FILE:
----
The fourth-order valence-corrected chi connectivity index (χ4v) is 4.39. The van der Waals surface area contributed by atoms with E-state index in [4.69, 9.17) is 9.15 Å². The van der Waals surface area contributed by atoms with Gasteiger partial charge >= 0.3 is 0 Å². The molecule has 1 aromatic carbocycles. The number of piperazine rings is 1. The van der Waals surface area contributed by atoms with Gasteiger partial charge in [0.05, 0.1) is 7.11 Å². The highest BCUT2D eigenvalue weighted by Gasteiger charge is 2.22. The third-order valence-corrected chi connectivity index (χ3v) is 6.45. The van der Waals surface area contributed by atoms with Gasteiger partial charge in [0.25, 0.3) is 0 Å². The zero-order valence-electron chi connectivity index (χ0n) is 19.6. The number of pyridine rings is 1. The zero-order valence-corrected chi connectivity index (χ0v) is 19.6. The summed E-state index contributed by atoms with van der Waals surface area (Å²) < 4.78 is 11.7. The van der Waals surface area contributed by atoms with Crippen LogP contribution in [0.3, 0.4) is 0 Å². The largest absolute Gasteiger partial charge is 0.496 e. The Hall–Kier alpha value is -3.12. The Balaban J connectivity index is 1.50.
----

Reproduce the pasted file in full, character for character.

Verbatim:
The fourth-order valence-corrected chi connectivity index (χ4v) is 4.39. The van der Waals surface area contributed by atoms with E-state index in [4.69, 9.17) is 9.15 Å². The van der Waals surface area contributed by atoms with Gasteiger partial charge >= 0.3 is 0 Å². The molecule has 1 aromatic carbocycles. The number of piperazine rings is 1. The van der Waals surface area contributed by atoms with Gasteiger partial charge in [0.05, 0.1) is 7.11 Å². The highest BCUT2D eigenvalue weighted by Gasteiger charge is 2.22. The third-order valence-corrected chi connectivity index (χ3v) is 6.45. The van der Waals surface area contributed by atoms with Gasteiger partial charge in [0.25, 0.3) is 0 Å². The zero-order valence-electron chi connectivity index (χ0n) is 19.6. The number of pyridine rings is 1. The zero-order valence-corrected chi connectivity index (χ0v) is 19.6. The summed E-state index contributed by atoms with van der Waals surface area (Å²) < 4.78 is 11.7. The van der Waals surface area contributed by atoms with Crippen LogP contribution in [0.3, 0.4) is 0 Å². The largest absolute Gasteiger partial charge is 0.496 e. The Hall–Kier alpha value is -3.12. The Balaban J connectivity index is 1.50.